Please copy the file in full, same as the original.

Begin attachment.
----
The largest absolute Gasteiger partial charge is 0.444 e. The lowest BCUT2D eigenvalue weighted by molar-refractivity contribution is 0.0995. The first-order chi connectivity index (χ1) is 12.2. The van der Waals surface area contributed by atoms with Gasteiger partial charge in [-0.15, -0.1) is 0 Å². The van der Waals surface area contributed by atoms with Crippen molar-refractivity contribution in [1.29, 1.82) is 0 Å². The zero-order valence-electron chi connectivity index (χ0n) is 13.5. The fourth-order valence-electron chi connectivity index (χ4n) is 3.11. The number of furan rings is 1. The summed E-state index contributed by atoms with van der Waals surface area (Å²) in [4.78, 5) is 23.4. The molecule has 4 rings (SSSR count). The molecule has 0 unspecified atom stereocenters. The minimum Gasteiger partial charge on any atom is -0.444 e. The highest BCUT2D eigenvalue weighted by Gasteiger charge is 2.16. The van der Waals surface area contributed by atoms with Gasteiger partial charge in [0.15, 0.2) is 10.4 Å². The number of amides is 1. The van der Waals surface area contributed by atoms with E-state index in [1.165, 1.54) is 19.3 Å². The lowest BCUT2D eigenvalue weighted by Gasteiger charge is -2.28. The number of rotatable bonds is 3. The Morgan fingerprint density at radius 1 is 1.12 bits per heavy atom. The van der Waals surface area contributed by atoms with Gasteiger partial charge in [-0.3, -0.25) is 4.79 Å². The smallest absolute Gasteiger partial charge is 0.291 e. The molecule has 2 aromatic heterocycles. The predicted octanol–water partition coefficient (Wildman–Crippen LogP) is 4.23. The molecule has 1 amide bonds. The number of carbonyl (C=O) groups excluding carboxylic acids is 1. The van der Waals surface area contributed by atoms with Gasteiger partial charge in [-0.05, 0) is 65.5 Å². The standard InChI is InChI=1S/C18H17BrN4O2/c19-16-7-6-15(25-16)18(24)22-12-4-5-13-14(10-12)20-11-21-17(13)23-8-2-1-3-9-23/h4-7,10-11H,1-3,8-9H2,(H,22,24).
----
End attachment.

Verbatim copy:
The largest absolute Gasteiger partial charge is 0.444 e. The lowest BCUT2D eigenvalue weighted by molar-refractivity contribution is 0.0995. The first-order chi connectivity index (χ1) is 12.2. The van der Waals surface area contributed by atoms with Gasteiger partial charge in [-0.15, -0.1) is 0 Å². The van der Waals surface area contributed by atoms with Crippen molar-refractivity contribution in [1.29, 1.82) is 0 Å². The zero-order valence-electron chi connectivity index (χ0n) is 13.5. The fourth-order valence-electron chi connectivity index (χ4n) is 3.11. The number of furan rings is 1. The summed E-state index contributed by atoms with van der Waals surface area (Å²) in [4.78, 5) is 23.4. The molecule has 4 rings (SSSR count). The molecule has 0 unspecified atom stereocenters. The minimum Gasteiger partial charge on any atom is -0.444 e. The highest BCUT2D eigenvalue weighted by Gasteiger charge is 2.16. The van der Waals surface area contributed by atoms with Gasteiger partial charge in [0.15, 0.2) is 10.4 Å². The number of amides is 1. The van der Waals surface area contributed by atoms with E-state index in [1.165, 1.54) is 19.3 Å². The lowest BCUT2D eigenvalue weighted by Gasteiger charge is -2.28. The number of rotatable bonds is 3. The Morgan fingerprint density at radius 1 is 1.12 bits per heavy atom. The van der Waals surface area contributed by atoms with Gasteiger partial charge in [-0.3, -0.25) is 4.79 Å². The smallest absolute Gasteiger partial charge is 0.291 e. The molecule has 2 aromatic heterocycles. The predicted octanol–water partition coefficient (Wildman–Crippen LogP) is 4.23. The molecule has 1 amide bonds. The number of carbonyl (C=O) groups excluding carboxylic acids is 1. The van der Waals surface area contributed by atoms with Gasteiger partial charge in [-0.05, 0) is 65.5 Å². The standard InChI is InChI=1S/C18H17BrN4O2/c19-16-7-6-15(25-16)18(24)22-12-4-5-13-14(10-12)20-11-21-17(13)23-8-2-1-3-9-23/h4-7,10-11H,1-3,8-9H2,(H,22,24).